Next in the unifi controller you’ll be presented with a wizard to set up your username and password, timezone and network name. At the bottom of the username and password screen there will be another set of credentials generated that are used to login to your unifi devices via an SSH connection if you should ever need to do that, the password is randomly generated, so no need to change it if you don’t want to. When setting up your SSID you should pick a different SSID than your old one, because you don’t want devices switching from your old network to your new one before it’s ready. Don’t worry though, we will change it back to the old SSID later on.
Next if you go to the devices tab, you should see all your unifi products and next to each device on the right side you should be a button that says “Adopt and Upgrade”. This will take a bit of time as each device downloads the latest firmware and get adopted into the controller.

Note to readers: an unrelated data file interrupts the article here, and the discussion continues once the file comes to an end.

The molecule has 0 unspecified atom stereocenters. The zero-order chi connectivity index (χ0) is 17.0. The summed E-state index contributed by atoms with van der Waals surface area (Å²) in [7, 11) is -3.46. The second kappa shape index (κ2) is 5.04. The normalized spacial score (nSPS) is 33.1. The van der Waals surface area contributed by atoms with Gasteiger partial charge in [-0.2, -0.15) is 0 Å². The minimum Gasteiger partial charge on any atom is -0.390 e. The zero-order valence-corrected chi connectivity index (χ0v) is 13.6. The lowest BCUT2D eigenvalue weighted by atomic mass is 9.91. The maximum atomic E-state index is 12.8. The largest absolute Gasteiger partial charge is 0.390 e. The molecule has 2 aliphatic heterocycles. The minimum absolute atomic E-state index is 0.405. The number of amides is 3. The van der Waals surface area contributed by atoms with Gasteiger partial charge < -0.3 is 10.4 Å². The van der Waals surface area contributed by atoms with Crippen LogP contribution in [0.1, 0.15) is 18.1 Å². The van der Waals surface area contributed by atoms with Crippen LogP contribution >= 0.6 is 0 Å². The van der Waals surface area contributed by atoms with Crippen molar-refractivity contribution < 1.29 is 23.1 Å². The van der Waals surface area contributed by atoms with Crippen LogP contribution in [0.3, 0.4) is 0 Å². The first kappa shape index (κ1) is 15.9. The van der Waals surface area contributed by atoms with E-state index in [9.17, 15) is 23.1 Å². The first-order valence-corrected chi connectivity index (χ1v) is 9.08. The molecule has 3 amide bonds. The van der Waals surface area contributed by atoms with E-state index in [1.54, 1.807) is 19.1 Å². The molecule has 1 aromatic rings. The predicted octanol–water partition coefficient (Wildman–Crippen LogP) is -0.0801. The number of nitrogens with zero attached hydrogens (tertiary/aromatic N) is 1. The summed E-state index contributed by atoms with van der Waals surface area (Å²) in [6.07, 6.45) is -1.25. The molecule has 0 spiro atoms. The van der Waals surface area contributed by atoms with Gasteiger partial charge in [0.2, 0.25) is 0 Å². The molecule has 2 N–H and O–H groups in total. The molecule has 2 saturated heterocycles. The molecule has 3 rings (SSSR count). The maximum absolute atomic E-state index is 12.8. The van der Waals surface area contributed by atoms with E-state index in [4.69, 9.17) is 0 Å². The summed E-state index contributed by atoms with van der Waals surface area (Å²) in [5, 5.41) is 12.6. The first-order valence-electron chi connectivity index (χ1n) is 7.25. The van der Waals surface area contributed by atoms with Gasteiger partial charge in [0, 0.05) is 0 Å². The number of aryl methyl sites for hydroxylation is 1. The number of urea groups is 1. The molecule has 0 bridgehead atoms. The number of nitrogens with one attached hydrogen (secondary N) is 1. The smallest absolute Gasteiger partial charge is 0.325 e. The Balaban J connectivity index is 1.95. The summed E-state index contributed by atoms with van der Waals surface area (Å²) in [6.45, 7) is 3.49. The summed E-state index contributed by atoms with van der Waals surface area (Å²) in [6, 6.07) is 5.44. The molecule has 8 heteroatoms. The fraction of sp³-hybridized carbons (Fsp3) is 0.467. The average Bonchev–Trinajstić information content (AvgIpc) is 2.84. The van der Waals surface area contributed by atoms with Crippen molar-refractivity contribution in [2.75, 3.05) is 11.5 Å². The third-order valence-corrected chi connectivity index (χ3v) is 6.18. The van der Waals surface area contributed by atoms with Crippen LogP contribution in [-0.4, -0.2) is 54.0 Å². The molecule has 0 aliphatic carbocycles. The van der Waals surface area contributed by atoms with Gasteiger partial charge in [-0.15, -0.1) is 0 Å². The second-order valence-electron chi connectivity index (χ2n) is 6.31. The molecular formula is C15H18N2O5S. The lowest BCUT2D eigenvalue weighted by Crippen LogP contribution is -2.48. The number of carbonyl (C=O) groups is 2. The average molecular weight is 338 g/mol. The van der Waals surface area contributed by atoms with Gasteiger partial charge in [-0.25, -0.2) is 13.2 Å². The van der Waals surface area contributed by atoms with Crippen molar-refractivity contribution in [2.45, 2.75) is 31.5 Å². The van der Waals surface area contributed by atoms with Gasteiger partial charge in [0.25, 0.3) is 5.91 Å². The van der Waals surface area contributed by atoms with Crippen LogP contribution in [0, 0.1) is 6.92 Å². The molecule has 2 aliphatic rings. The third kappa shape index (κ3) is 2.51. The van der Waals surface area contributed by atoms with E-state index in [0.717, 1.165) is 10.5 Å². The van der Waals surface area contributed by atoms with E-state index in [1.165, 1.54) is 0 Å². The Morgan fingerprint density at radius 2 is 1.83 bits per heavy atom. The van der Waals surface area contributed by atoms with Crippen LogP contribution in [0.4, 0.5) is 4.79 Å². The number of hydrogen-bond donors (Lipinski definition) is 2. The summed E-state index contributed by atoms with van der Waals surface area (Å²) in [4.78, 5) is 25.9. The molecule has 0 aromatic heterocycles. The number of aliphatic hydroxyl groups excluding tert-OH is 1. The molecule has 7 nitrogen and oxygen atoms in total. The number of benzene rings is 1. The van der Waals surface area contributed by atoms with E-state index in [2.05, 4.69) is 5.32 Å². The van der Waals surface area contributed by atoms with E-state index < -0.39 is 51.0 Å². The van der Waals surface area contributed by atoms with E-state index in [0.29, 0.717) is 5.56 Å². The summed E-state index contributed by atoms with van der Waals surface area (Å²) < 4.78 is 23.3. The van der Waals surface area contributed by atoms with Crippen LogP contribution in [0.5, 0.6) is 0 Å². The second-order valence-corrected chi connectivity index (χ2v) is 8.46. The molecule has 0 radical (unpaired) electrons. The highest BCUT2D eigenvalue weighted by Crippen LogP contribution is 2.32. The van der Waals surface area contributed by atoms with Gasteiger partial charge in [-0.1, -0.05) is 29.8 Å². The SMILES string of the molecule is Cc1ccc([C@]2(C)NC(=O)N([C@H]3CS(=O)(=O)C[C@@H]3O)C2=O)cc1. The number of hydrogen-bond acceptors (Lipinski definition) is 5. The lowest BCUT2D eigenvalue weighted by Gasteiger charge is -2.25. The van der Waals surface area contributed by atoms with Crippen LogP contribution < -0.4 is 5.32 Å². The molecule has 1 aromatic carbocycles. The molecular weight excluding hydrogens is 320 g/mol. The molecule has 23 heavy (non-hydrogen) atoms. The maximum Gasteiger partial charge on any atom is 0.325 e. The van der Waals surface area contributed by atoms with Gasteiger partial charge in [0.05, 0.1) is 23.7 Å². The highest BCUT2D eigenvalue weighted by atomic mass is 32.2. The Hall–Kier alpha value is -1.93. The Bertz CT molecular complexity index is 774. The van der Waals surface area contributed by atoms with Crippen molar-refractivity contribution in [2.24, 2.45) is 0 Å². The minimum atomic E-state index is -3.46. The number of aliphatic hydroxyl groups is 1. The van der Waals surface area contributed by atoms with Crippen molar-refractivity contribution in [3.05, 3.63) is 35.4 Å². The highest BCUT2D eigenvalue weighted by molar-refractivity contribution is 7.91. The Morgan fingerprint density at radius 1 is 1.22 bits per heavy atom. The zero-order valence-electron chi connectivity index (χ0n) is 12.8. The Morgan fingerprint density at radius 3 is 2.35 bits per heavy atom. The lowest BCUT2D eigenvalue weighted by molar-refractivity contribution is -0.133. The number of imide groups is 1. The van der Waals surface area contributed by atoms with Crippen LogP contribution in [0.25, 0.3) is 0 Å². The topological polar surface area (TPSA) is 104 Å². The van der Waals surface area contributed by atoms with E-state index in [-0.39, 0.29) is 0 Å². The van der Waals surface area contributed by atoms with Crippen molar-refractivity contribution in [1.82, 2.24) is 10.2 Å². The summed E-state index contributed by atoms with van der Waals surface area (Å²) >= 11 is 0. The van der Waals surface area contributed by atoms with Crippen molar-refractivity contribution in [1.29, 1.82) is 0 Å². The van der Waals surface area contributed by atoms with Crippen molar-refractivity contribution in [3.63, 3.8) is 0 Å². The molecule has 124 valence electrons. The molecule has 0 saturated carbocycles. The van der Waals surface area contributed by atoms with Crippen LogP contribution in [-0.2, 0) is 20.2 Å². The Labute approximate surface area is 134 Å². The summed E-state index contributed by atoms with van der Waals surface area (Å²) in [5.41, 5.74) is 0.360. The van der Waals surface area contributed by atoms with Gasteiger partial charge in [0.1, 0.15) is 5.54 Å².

While that is working you can complete the optional step of your site map. If you have a blueprint of your house you can import it by clicking add new map, then select image and upload your file. To give the map a scale, find a wall that you know the exact dimensions of and click the set scale button and draw a line across that wall. Next add in your walls using the correct materials and then place your devices. The most important thing is obviously to place your wifi devices to determine what kind of wifi coverage you can expect, and where you may find dead zones in your setup. The dead zones and coverage are of course approximate but they work for getting a general idea. Again, this step is optional, so if you don’t care about your site survey you can just go grab a drink while your devices adopt and upgrade.